Reruns looming after messy BDP primaries?
The circus that was the Botswana Democratic Party (BDP) primaries is far from over as the party may find itself in a predicament of primary elections rerun in some constituencies . Currently, the electoral board has ordered a repeat of elections in some wards following the discovery of a controversial clause in the rules and regulations.
The clause 9(f) which has rekindled the hopes of the Member of Parliament for Serowe South, Ramadeluka Seretse, provides that, “where an irregularity has occurred or the process of election has for unforeseen circumstances failed in any polling station there shall be a re-election in the whole ward if it were an election of a council seat or re-election for the whole constituency if it were election for a parliament seat.”
If the BDP electoral board interprets the clause to mean that a re-election at ward level for parliamentary elections necessitates re-election in the whole constituency, the ruling party will have to conduct reruns in the Serowe South and Ngami constituencies because of controversies in Patikwane and Sehithwa-Kareng wards respectively. This is likely to further divide the embattled party which has emerged disunited from the primaries which saw many incumbents including ministers trounced by youthful and new activists.
One such case is that of Kgotla Autlwetse who recently won Serowe South against Ramadeluka Seretse and whose victory hangs in the balance after the said clause was invoked.
“As usual when I am winning they break the ballot box and destroy the ballot papers. The same scenario happened in 2003, and there was a rerun after I won with a margin of 21. There were five contestants at the time including myself. After the rerun was called the other four contestants pulled out of the race. I was now faced with Seretse and he won the constituency with a margin of 27,” he said.
Autlwetse said what is happening currently happened again 2009 in Topisi. “They destroyed the ballot box and then it was decided that Moromabele and Topisi ballot box be counted again and the numbers were added to other numbers from other wards. Seretse was declared the winner. I then wrote to the Regional Office that there were irregularities in Topisi and I asked for a re-run. The Regional Office turned me down at the time and I left the issue as it was,” Autlwetse noted with sadness.
He added that the same scenario is repeating itself in 2013. “Today the same thing has happened in Taukome. I still have to respond to the rerun letter I received this morning. And I will be writing the response this afternoon (Monday) therefore I am restricted to say much on the current situation.”
Asked why he keeps on contesting in the same area though he is continuously faced with same obstacles, Autlwetse said he knows he has the support of his constituency. “That is why I continue to contest. That is my constitutional right. The BDP constitution allows everybody to contest,” he said.
Political analyst Lesole Machacha said BDP primary elections will never be fair until the party engages independent person(s) who do not have interest in the conduct of the elections because the central committee can influence the outcome.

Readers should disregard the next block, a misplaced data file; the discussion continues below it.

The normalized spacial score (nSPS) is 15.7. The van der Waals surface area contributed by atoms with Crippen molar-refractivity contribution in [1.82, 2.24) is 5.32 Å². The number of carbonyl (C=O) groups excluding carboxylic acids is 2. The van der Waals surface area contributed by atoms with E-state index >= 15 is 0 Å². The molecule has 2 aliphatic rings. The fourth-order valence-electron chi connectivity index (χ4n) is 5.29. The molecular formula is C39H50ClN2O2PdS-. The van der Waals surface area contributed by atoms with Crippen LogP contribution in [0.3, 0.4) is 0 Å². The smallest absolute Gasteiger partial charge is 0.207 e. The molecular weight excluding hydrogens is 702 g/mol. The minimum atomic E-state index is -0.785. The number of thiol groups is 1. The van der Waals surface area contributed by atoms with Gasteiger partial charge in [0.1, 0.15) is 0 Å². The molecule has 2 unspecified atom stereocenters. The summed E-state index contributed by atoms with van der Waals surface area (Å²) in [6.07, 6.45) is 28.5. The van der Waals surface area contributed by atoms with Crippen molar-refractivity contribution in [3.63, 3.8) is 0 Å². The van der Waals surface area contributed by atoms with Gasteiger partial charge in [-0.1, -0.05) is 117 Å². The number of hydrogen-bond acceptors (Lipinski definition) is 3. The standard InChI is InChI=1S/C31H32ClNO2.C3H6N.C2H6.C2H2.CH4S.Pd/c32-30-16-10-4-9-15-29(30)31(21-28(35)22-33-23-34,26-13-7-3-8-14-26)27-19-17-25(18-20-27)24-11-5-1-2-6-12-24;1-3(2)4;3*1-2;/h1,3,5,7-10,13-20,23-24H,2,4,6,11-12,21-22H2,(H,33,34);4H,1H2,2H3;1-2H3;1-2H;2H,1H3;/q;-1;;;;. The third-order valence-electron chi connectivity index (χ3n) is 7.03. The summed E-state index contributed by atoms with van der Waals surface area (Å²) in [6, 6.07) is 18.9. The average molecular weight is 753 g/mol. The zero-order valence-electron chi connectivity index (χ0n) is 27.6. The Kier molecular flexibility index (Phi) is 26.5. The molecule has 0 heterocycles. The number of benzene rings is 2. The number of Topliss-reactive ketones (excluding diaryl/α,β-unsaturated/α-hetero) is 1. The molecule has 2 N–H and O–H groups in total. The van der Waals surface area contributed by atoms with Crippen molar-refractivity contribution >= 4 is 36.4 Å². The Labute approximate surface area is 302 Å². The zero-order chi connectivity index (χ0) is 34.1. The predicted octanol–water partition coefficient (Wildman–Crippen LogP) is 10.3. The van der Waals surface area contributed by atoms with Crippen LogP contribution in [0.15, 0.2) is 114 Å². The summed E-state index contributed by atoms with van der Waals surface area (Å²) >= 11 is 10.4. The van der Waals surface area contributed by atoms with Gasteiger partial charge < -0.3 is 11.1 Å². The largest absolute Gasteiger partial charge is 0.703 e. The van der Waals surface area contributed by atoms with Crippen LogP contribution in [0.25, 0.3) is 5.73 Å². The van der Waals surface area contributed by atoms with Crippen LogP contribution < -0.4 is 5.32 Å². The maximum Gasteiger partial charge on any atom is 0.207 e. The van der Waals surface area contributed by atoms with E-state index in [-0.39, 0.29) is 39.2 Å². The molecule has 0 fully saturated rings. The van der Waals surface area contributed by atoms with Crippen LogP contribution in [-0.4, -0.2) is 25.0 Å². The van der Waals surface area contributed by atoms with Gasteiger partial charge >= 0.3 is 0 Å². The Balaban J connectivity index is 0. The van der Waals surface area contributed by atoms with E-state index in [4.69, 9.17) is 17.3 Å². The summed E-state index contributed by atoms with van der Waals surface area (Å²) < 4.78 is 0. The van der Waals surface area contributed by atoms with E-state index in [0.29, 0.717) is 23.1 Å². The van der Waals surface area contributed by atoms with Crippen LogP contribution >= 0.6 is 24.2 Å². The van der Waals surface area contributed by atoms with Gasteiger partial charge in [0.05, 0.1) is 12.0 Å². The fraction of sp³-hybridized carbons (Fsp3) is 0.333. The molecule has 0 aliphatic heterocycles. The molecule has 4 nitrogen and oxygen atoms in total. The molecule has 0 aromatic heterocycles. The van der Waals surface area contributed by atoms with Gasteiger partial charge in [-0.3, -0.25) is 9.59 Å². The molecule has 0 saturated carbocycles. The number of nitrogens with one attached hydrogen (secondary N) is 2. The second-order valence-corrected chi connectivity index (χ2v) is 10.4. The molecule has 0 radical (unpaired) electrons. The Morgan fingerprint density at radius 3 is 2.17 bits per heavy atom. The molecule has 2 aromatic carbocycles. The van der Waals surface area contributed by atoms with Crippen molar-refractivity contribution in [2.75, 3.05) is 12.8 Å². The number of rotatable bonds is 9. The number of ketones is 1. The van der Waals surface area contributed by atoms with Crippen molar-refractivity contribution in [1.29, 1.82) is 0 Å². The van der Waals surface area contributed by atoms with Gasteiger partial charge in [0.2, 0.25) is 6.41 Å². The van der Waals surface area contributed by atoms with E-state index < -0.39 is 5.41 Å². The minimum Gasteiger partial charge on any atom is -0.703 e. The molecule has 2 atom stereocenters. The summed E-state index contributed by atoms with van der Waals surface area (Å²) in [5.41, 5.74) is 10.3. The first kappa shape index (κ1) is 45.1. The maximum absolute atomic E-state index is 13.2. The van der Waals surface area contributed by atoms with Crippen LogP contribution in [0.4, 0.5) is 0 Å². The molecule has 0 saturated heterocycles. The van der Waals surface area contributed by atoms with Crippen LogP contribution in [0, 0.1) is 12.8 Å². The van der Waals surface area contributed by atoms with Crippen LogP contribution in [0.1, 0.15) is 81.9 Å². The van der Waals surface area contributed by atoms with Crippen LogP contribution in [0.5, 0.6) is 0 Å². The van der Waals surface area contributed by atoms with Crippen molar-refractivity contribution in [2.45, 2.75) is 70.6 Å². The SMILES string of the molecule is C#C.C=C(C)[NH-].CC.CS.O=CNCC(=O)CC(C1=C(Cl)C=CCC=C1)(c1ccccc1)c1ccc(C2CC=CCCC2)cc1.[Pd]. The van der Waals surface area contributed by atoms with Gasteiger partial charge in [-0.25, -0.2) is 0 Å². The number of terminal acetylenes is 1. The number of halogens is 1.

“In Seretse’s case we understood that in other wards the numbers have been balanced and they are ok except for Patikwane ward which the minister is protesting. The returning officer said it was not necessary for the rerun in all the wards except for the affected one,” he said.
Machacha said the way he sees it, the rules and regulations of the primaries must be followed and that will be fair, “but at the same time it means any candidate in other constituencies protesting the outcome may take Seretse’s route and the party will be forced to conduct reruns in all the constituencies. I have a mixed feeling about this section. You can look at it from the feelings perspective and conclude that it is not fair but if a rule is there, it must be followed whether it is fair to other people or not,” he noted.
He said a rerun may confer advantage on minister Seretse. “He could use time and resources to traffic people from all over the country. If the rerun is allowed, it will not be a surprise if Seretse wins it. There is a high chance of the outcome not being fair.”
Another political analyst Olerile Kobotlo said before the party can consider a rerun it is important to consider cost implications. “If you look at the people who ousted the big giants, most of them are new comers and in terms of financial muscle they are low compared to the ministers and MPs. It will be unfair to them if the party calls for a rerun,” he said.
Kobotlo doubts that there will be a united BDP to 2014 whether there are reruns or not. “I have to state that the BDP lead by Guma Moyo is being pampered,” he said.
Kobotlo said to a certain extent the electoral process is not fair, “A rerun sometimes is a move for people with power to save their allies. They are not based on democracy or intra- party democracy but just to save certain candidates,” he said.
According attorney Kgalalelo Monthe, the clause is unambiguous and suggests that reruns are imminent.